the mounts are not accomodating of vibrations that will kill the legs (metal fatigue)



First, slap his hand with a steel ruler .... hard.
If he burns those original MosFets he'll have to pay a lot for replacements .... with a high probability of receiving fakes.

Back to the schematics.

The first one is the preamp, the presets are to get reasonable symmetry in those FET stages.

a) measure what voltage you have on the top end of R7, I expect around 25V there.
Then measure what you have on the bottom end, a.k.a. TP1 , and set P1 so you have "1/2 of whatever you measured before + 1V" there.

When I say "top" or "bottom" means "as seen on the schematic", in the actual PCB it may point anywhere, follow traces to know where it's connected to.

b) same as before, set P2 so you get TP2 to 1/2 of what you measure on "the other end" of R42 + 1V .

That said, this doesn't change *sound* that much, your friend is simply being paranoid , that's why he touched those presets in the first place. He shouldn't.

c) now we are getting into a minefield.
In the Power Amp, P1 is the output transistors bias pot.
You set it too low, the amp has crossover distortion which is horrible: buzzy, **kills sustain**, choppy, farty, etc. Ugh.
You set it too high: the amp overheats and may burn.

To boot, in this particular amp there are no "emitter"/source/"cathode" resistors across which measure bias current, so you'll have to add your own temporarily.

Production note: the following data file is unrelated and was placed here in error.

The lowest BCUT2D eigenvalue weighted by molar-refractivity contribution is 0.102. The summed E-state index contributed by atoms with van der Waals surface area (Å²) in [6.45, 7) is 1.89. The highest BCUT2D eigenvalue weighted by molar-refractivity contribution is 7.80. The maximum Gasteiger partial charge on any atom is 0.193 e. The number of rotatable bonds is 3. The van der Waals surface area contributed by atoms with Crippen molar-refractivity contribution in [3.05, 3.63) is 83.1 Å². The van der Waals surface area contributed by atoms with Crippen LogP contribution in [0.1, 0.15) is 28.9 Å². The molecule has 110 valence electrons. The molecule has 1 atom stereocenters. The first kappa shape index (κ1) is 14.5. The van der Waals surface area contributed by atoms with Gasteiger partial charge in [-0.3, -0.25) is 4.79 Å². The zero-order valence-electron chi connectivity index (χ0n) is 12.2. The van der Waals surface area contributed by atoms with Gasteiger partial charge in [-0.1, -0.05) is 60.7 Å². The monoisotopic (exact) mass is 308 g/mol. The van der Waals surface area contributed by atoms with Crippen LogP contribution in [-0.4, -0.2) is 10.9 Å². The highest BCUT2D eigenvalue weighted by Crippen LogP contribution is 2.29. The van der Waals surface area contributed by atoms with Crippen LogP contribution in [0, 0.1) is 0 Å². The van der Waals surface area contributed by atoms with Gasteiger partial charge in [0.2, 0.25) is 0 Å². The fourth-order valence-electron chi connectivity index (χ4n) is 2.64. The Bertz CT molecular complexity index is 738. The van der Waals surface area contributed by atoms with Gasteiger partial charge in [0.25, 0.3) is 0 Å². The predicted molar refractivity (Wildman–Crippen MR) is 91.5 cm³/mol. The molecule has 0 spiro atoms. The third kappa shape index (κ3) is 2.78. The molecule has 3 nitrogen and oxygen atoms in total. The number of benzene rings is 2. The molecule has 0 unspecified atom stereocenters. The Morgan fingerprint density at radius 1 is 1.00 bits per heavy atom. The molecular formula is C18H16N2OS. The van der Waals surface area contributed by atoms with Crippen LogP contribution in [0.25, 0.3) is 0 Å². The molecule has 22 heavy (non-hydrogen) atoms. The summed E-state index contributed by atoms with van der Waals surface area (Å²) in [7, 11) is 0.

Have a careful look at the PCB traces and wiring, Trace Elliott *should* have provided some way of interrupting the tracks or current path to measure at the factory.
Follow the path: how does 1058 drain leg get the +V voltage (around 50 to 60V).
I don't remember that particular one details, although I have repaired quite a few of the TE family.
Is there a wire there? A PCB track? There *should* be some way of interrupting that path, either by desoldering a wire end or sometimes tracks *are* interrupted somewhere (on purpose) so you can connect an ammeter in the path and then jump it with a jumper or simply a drop of solder.

Same on the V- connection to 162 Drain.
Either of them would be the same for measuring purposes.

Follow the paths and post a clean well illuminated picture so I can detect that possible jumper or tell you where to create one by cutting a trace.
Good luck.